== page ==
48/OP62-16 Exhaust System – Vetterman

We had decided sometime ago to purchase the exhaust from Vetterman in the US, having seen Clint Busenitz’s excellent workmanship.

He was able to supply an exhaust system to fit the EXP119, but not the same as the Vans kit system.

The Vans exhaust is a “crossover” design, ie cylinders 1 & 2 combine into one pipe, as do cylinders 3 & 4. This is a well proven design which accommodates exhaust back pressure due to the Lycoming firing order … 1, 3, 2, 4.

The Vetterman design is simpler, and called a “Trombone” …

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… as you can see, cylinders 2 & 4 combine into a single pipe …

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… as do cylinders 1 & 3.

To allow for the exhaust back pressure, eg cylinder 3 firing just after cylinder 1, the cylinder 3 pipe joins the cylinder 1 pipe after approximately twice the distance, via the “trombone”.

Larry Vetterman is the designer of this system, and it was first tested in 2014. This is a quote from their web site …

“When I decided to retire and turn things over to Clint, my first order of business was to capitilize on all the knowledge and experience gained and come up with a new concept exhaust system. My goal was a system that would produce as much or more power as the standard crossover system and fit on a number of engine/airframe combintaions.”

The system apparently produced very good results when tested on a dynameter and also flown.

As far as our RV14 I suppose it’s a bit of a leap into the dark, but we really like the simplicity and quality of the exhaust, so have decided to go for it!

However, it will need a redesign of the heat muff/scat tube layout … more of that in a later post.

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Attaching the exhaust to the engine didn’t take very long … it was a very good fit.

We drilled the 1/8″ holes for the EGT probes on the drill press prior to fitting.

Clint at Vetterman recommended 1.5″ – 2″ below the exhaust ports. The Dynon/Garmin probe documentation gave more leeway, but we chose 2″ to follow sage advice and also to allow for the curve of the pipes for probe attachment.

The pictures in the manual Section 51: FIREWALL FORWARD MISCELANEA provided useful insight into how to orientate the probes, avoiding spark plugs etc.

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Vetterman supplied two 8″ heat muffs, made by Robbins Wings Inc, a well known source of muffs in the US.

It is evident that several builders have changed their Vans heat muffs to the Robbins Wings version, which have apparently given reliable service without fretting on the exhaust pipes. See this thread in the Vans Airforce Forum.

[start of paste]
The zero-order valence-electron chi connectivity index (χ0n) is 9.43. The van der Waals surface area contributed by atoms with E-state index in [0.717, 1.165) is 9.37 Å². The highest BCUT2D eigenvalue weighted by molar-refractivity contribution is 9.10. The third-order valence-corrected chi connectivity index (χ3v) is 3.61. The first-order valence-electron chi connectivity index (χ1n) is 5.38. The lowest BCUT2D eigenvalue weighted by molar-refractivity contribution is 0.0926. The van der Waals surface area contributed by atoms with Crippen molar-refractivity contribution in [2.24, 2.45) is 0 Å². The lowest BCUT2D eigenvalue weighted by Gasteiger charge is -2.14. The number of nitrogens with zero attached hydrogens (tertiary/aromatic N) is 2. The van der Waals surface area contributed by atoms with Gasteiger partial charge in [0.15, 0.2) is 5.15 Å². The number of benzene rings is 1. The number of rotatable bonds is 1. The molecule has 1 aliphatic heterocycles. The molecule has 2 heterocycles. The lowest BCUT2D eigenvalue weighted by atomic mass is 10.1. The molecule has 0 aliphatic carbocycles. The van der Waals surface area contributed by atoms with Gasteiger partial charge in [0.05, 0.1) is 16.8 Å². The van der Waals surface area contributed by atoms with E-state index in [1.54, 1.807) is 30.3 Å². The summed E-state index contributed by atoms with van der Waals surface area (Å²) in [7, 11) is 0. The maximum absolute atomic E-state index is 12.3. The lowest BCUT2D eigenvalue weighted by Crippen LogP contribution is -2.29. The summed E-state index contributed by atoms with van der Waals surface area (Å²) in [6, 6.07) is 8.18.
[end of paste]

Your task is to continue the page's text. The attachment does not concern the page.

Anyway, these are fitted on the exit pipes.

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Vans specify the length of the exit pipe hanger tubes, but since the geometry of the Vetterman is different, I temporarily attached them with safety wire to work out the lengths needed.

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I used the vice to gently crimp the tube ends as per the manual.

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These ended up a bit shorter than the Vans installation, so care was needed to ensure there was enough room for the hose clamps.

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I used anti-seize compound on the slip joints.

Vetterman also recommend “Mouse Milk“, which I applied to the gap in the other two non-detachable slip joints.

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Vans specify a clearance of 3/4″ between the exhaust and the lower fuselage, so I used a spacer to ensure this when fine tuning the hanger tube lengths.

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The Vetterman exhaust has exit pipes with an angle … which I quite like since it aims the exhaust gases further away from the lower fuselage.

But it does mean that the cowling exhaust blisters have to be trimmed slightly to allow clearance.

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Here’s the right side …

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… and a view from the rear …

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… and from the side.

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For those interested in the Vetterman EXP119 exhaust, here’s the complete system as supplied for the right side …

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… and the left.

All in all the Vetterman fits really well.

Fingers crossed for the performance etc.

As is obvious from the pictures, the heat muff/scat arrangement requires a redesign from the Vans system … more head scratching!

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